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'Do not let Mark Duggan's death be in vain'

'SOMBRE': Mark Duggan's funeral cortege makes its way to the church in Wood Green

TAKING A pause from singing a hymn, a middle-aged black woman turned to her friend and said sadly in a low voice: “Why does it take something like this to bring us together? There are so many people here I haven’t seen in years”.

Hers was just one of many faces in the of swell of people of all ages, dressed up, dressed down, who gathered outside the already-packed New Testament of God Church to say a final goodbye to 29-year-old Mark Duggan.

The father-of-four was shot dead by police officers on August 4 when a police sting went tragically wrong; and acted as a catalyst for the riots that broke out in London and cities across Britain.

His death was the latest in a heartbreaking series of “somethings” to happen in this corner of north London: grandmother Cynthia Jarrett, whose death pre-empted the Broadwater Farm riots, died in 1985 having suffered a heart attack when police burst into her home.

Vulnerable adult Roger Sylvester died in 2003 after being improperly restrained by police officers.


PROTEST: A community demonstration in the wake of the Broadwater Farm riots

Now Mark Duggan’s name has been added to that fateful list of Tottenham’s fallen sons and daughters: gunned down in broad daylight.

Initially, the media reported the young man, a popular and well-known figure in his hometown of Tottenham, had fired at police officers. It later emerged he had done no such thing.

Each time tragedy struck, the community has relied on its stoic community soldiers; people like Stafford Scott who helped the Duggan family on Friday by playing the role of chief steward. At his side, Clasford Stirling, who has dedicated his life to keeping youngsters in Broadwater Farm off the streets through sport.

Other familiar faces helped keep the peace: long-standing race activist Lee Jasper and well-respected youth worker Ken Hinds. How sad it seemed that they were standing on the frontline again.

Many in the crowd spoke of wanting to pay their respect as much as stand in solidarity against the actions of police.

One said: “We share the family’s grief. We are all fearful this could happen to our sons, our brothers, our fathers if we don’t show support.”

Armed with flowers, more than one thousand squeezed into pews inside and more lined one of Wood Green’s busiest streets listening to the service on loud speakers.

SERVICE

Mark Duggan's cortege left the family home in Tottenham and travelled through Broadwater Farm to the church in Arcadian Gardens, Wood Green, before a private burial ceremony at a nearby cemetery.

His chrome casket arrived in a glass horse-drawn carriage, flanked by a convoy of more than ten black Mercedes carrying his closest family and friends.

Moving tributes came from his sister Karen Hall and his long-term love Semone Wilson who said: "He was my first real love. We laughed together and cried together. We faced trials and tribulations together. We had our ups and our downs but I always loved him. He gave me four beautiful children."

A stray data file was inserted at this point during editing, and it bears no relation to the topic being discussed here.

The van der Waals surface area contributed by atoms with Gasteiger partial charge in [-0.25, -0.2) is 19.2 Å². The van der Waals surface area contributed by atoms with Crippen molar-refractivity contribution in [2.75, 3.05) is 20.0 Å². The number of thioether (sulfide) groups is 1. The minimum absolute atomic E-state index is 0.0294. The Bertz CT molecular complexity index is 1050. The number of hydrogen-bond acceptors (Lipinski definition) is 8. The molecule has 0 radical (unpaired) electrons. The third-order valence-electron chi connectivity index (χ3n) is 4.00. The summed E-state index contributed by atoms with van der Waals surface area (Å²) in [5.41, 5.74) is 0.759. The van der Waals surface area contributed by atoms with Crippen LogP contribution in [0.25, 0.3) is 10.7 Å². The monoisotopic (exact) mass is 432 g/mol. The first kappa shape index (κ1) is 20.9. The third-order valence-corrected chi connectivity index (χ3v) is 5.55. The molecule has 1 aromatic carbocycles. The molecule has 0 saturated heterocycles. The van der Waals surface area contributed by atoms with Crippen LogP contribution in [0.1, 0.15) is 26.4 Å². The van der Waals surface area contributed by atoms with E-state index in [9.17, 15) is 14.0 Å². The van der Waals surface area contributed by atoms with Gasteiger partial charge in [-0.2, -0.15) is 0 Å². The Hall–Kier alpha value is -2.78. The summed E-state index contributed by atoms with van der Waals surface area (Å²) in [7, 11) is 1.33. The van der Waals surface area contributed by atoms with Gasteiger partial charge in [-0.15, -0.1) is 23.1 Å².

Bishop Barrington Burrell and Reverend Nims Obunge led the sermon and prayers “capturing everything that was on my mind and brought home exactly why I was there”, one guest told The Voice.

To rapturous applause, Rev Obunge said: “Let mothers and fathers no longer have to come and bury and weep for their children. Today we stand as a community and say no more: this must stop.

“For so long we have said that something is wrong, but it took the death of Mark to show there is something wrong. We pray his death will not be in vain.

“We want his children to be able to say on the day they buried our father it was a new turn in our community…a chance for a future that is ours to hold on to.”


FAMILY: Mark Duggan's partner Semone Wilson comforts two of her children

Describing the mood inside the service, Lee Jasper said: “It was sombre but there was a feeling of hope and it says a lot that so many people felt compelled to come here today.

“The black community is often slow to organise, but when a crisis strikes we will respond – that’s where the optimism comes from.”

Mark Duggan’s family asked the media to respect their privacy, but made it clear from previous interviews that they were upset by the portrayal of their loved one describing him as a family man whose role was a voice of reason to young people who looked up to him.

Merlin Emmanuel, himself catapulted into the public eye in his own quest for answers following the shocking death of his uncle Smiley Culture, said: “Mark Duggan did not deserve to die. If he was carrying a weapon, as has been suggested, he should have been arrested, charged and put in jail – at least then his family could have seen him through the bars.

“But there is a fraternity in the police force who think they can kill at will. It means this young man will never be able to come back.”

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